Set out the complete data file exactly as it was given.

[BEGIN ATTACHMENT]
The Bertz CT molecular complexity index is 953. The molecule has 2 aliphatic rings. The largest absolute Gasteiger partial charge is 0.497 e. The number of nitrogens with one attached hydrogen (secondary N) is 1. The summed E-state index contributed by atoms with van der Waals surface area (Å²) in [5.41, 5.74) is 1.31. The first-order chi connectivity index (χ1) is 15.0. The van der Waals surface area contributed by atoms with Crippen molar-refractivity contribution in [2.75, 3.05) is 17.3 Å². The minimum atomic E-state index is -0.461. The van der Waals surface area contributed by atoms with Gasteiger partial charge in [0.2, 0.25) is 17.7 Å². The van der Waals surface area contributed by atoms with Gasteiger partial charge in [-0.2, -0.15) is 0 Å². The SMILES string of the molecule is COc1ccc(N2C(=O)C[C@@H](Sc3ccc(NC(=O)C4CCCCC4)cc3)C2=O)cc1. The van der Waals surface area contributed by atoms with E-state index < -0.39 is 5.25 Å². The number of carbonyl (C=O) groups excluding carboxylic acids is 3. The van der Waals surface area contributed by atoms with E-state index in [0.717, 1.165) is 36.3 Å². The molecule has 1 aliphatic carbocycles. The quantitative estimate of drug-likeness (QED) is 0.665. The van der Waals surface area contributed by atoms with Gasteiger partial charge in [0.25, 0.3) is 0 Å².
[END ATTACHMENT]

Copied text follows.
The Bertz CT molecular complexity index is 953. The molecule has 2 aliphatic rings. The largest absolute Gasteiger partial charge is 0.497 e. The number of nitrogens with one attached hydrogen (secondary N) is 1. The summed E-state index contributed by atoms with van der Waals surface area (Å²) in [5.41, 5.74) is 1.31. The first-order chi connectivity index (χ1) is 15.0. The van der Waals surface area contributed by atoms with Crippen molar-refractivity contribution in [2.75, 3.05) is 17.3 Å². The minimum atomic E-state index is -0.461. The van der Waals surface area contributed by atoms with Gasteiger partial charge in [0.2, 0.25) is 17.7 Å². The van der Waals surface area contributed by atoms with Gasteiger partial charge in [-0.2, -0.15) is 0 Å². The SMILES string of the molecule is COc1ccc(N2C(=O)C[C@@H](Sc3ccc(NC(=O)C4CCCCC4)cc3)C2=O)cc1. The van der Waals surface area contributed by atoms with E-state index < -0.39 is 5.25 Å². The number of carbonyl (C=O) groups excluding carboxylic acids is 3. The van der Waals surface area contributed by atoms with E-state index in [0.717, 1.165) is 36.3 Å². The molecule has 1 aliphatic carbocycles. The quantitative estimate of drug-likeness (QED) is 0.665. The van der Waals surface area contributed by atoms with Gasteiger partial charge in [0.25, 0.3) is 0 Å².